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This Day in History – Feb. 27, 1973

Among the American Indian Movement (AIM) membership, February 27th is known as Liberation Day to mark the occupation of the hamlet of Wounded Knee on the Pine Ridge Indian Reservation in South Dakota.

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It was 49 years ago today, AIM began to occupy Wounded Knee as a protest against the federal government and its policies towards Native Americans.

The occupation lasted 71 days. It was viewed nationally as a standoff between AIM and the federal government.

 

Russell Means and Dennis Banks were two of the AIM leaders who occupied Wounded Knee on Feb. 27, 1973. (Photo/file photo)

“At the time of Wounded Knee 1973, I was a member of the Denver chapter of the American Indian Movement. I spent 71 days at the Little Big Horn bunker with these other warriors. We survived eleven fire fights, while protecting the Eastern boundaries of the community. The big issue at the time was protecting treaty rights of the Oglala Sioux Nation, and seeking compliance of those treaty rights by the U.S. government,” Lenny Foster (Diné), who is the spiritual advisor to Leonard Peltier, said to Native News Online about his involvement at Wounded Knee.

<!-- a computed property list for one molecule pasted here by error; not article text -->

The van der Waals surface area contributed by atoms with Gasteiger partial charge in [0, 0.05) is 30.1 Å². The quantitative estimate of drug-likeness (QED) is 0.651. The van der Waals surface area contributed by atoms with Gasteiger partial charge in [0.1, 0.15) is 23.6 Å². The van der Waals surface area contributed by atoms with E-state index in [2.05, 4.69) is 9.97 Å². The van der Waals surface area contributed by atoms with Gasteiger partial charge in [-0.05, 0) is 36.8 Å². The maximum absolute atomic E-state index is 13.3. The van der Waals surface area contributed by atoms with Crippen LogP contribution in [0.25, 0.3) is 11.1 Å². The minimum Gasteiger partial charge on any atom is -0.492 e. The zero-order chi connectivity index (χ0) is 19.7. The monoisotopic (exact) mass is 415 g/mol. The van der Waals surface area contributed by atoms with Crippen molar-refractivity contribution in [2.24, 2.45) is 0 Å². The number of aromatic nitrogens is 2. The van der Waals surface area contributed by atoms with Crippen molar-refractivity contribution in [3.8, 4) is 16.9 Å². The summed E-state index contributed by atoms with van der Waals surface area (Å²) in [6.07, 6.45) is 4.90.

On March 13, assistant attorney general for the Civil Division of the US Justice Department, Harlington Wood Jr., became the first government official to enter Wounded Knee without a military escort. Determined to resolve the deadlock without further bloodshed, he met with AIM leaders for days and, while exhaustion made him too ill to conclude the negotiation, he is credited as the “icebreaker” between the government and AIM.

Both sides reached an agreement on May 5 to disarm, and three days later the siege ended and the town was evacuated after 71 days of occupation; the government then took control of the town. During the incident, a Cherokee and an Oglala Lakota were killed by the FBI.

Editor’s Note: Indigenous Peoples Issues and Resources contributed to this article.

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